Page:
Yes, your wife is part of your family (plus special bonus astronomy talk)

|The Volokh Conspiracy |

From the 6th Circuit's decision last week in Wheaton v. McCarthy, some excerpts, including all the astronomical references and the one Ukrainian one (some paragraph breaks added):

Ask 100 Americans whether a 74 year-old man's "family" includes his wife who lives with him, and every one of those Americans will likely answer yes. But here the Ohio Department of Medicaid answered no, with the result that it denied Joe Turner's application for benefits under the Medicaid Act. That Act requires States who receive Medicaid funding to provide certain low-income Medicare beneficiaries with financial assistance to help pay their out-of-pocket Medicare costs. Under federal law, to determine whether a beneficiary is eligible for such assistance, the State must compare the beneficiary's income to the federal poverty line "for a family of the size involved." The larger the size of the "family involved," the greater the income a beneficiary can earn and still be eligible for assistance.

In making this comparison, however, Ohio generally does not count a Medicare beneficiary's spouse as a member of his "family." The question presented is whether Ohio's interpretation of the word "family," as applied here, is a permissible one. We hold it is not, and reverse the district court's judgment to the contrary. . . .

To ask whether the ordinary meaning of "family" includes a person's resident spouse, one might say, is like asking whether our solar system includes the planet Venus; but we proceed with the analysis nonetheless. . . .

Reasonable people might disagree, as a matter of ordinary usage [and relying on dictionary definitions omitted here -EV], as to whether the term "family" should include adult children who live with their parents, or a 17 year-old child who does not, or nieces and nephews who live with their aunts and uncles. Thus, as a practical matter, it is likely up to the State whether to count those persons as part of the beneficiary's family under §§ 1396d(p)(2) and 1396a(a)(E)(10).

But that does not mean the term family is ambiguous as applied here. . . . The term "planet" might be ambiguous as applied to Pluto, but is clear as applied to Jupiter. And though there might be some ambiguity in 2015 as to whether Ukraine's borders encompass the Crimean Peninsula, there is no doubt that Kiev lies within them. So too here: whatever ambiguity the "persons living under one roof" or "basic unit of society" definitions might have at the margins, there is no doubt that, under either definition, a person's family includes her resident spouse. . . .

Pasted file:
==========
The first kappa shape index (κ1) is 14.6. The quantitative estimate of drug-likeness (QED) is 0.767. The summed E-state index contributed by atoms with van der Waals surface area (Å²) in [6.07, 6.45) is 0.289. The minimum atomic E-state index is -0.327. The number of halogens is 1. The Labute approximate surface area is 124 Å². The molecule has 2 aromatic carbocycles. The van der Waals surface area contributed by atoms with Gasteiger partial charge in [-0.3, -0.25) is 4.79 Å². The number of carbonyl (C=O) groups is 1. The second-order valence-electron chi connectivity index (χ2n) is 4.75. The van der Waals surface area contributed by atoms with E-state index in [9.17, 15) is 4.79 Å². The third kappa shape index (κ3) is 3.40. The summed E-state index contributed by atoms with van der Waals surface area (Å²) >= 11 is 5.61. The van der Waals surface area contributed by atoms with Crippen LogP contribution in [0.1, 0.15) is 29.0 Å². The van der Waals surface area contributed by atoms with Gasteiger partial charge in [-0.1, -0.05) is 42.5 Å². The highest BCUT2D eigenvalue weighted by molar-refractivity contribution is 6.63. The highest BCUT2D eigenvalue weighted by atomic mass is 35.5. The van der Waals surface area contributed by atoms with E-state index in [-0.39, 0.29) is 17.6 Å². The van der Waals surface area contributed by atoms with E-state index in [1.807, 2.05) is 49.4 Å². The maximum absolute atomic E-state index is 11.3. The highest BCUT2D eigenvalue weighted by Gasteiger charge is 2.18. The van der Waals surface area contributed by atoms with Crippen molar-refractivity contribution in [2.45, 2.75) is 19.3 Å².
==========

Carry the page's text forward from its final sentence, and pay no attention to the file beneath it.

The State also argues that the relevant term here is not simply "family," but "family of the size involved"; and in the State's view that phrase does not have any ordinary meaning, which means the State can define it in whatever way makes good policy sense. The word "involved," especially, the State seems to regard as an interpretive wormhole, whose supposed ambiguity leads to a galaxy of unfettered agency discretion.

But the meaning of that word and this phrase as a whole is not nearly so abstruse as the State suggests. The word "involved" simply—and we think clearly—directs the State to consider the federal poverty line for the beneficiary's family, rather than someone else's. And the meaning of "size" is disputed by no one. Thus, as applied here, the meaning of this phrase is just as clear as the meaning of "family"—which as applied here is clear enough to enforce its core meaning rather than a conflicting State one. . . .

Thanks to the Institute for Justice's Short Circuit for the pointer.